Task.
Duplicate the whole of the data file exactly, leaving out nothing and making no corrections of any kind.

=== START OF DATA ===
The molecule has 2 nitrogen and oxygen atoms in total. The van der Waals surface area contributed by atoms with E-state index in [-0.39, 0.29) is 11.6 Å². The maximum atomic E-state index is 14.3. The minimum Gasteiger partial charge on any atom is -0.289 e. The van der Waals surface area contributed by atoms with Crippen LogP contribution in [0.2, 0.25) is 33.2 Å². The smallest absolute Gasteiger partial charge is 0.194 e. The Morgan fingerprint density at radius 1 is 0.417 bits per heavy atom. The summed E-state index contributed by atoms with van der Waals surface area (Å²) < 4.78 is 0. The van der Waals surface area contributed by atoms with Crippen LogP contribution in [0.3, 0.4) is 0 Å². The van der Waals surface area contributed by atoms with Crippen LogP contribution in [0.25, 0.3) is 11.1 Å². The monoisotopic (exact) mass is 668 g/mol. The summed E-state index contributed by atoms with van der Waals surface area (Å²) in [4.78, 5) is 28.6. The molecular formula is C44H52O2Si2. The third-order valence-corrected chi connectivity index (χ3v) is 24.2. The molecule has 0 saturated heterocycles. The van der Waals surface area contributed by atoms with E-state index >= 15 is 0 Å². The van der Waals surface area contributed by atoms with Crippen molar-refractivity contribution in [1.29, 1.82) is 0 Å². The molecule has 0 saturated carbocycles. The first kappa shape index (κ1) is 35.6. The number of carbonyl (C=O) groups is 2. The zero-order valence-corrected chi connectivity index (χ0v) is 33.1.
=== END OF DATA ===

The molecule has 2 nitrogen and oxygen atoms in total. The van der Waals surface area contributed by atoms with E-state index in [-0.39, 0.29) is 11.6 Å². The maximum atomic E-state index is 14.3. The minimum Gasteiger partial charge on any atom is -0.289 e. The van der Waals surface area contributed by atoms with Crippen LogP contribution in [0.2, 0.25) is 33.2 Å². The smallest absolute Gasteiger partial charge is 0.194 e. The Morgan fingerprint density at radius 1 is 0.417 bits per heavy atom. The summed E-state index contributed by atoms with van der Waals surface area (Å²) < 4.78 is 0. The van der Waals surface area contributed by atoms with Crippen LogP contribution in [0.3, 0.4) is 0 Å². The van der Waals surface area contributed by atoms with Crippen LogP contribution in [0.25, 0.3) is 11.1 Å². The monoisotopic (exact) mass is 668 g/mol. The summed E-state index contributed by atoms with van der Waals surface area (Å²) in [4.78, 5) is 28.6. The molecular formula is C44H52O2Si2. The third-order valence-corrected chi connectivity index (χ3v) is 24.2. The molecule has 0 saturated heterocycles. The van der Waals surface area contributed by atoms with E-state index >= 15 is 0 Å². The van der Waals surface area contributed by atoms with Crippen molar-refractivity contribution in [1.29, 1.82) is 0 Å². The molecule has 0 saturated carbocycles. The first kappa shape index (κ1) is 35.6. The number of carbonyl (C=O) groups is 2. The zero-order valence-corrected chi connectivity index (χ0v) is 33.1.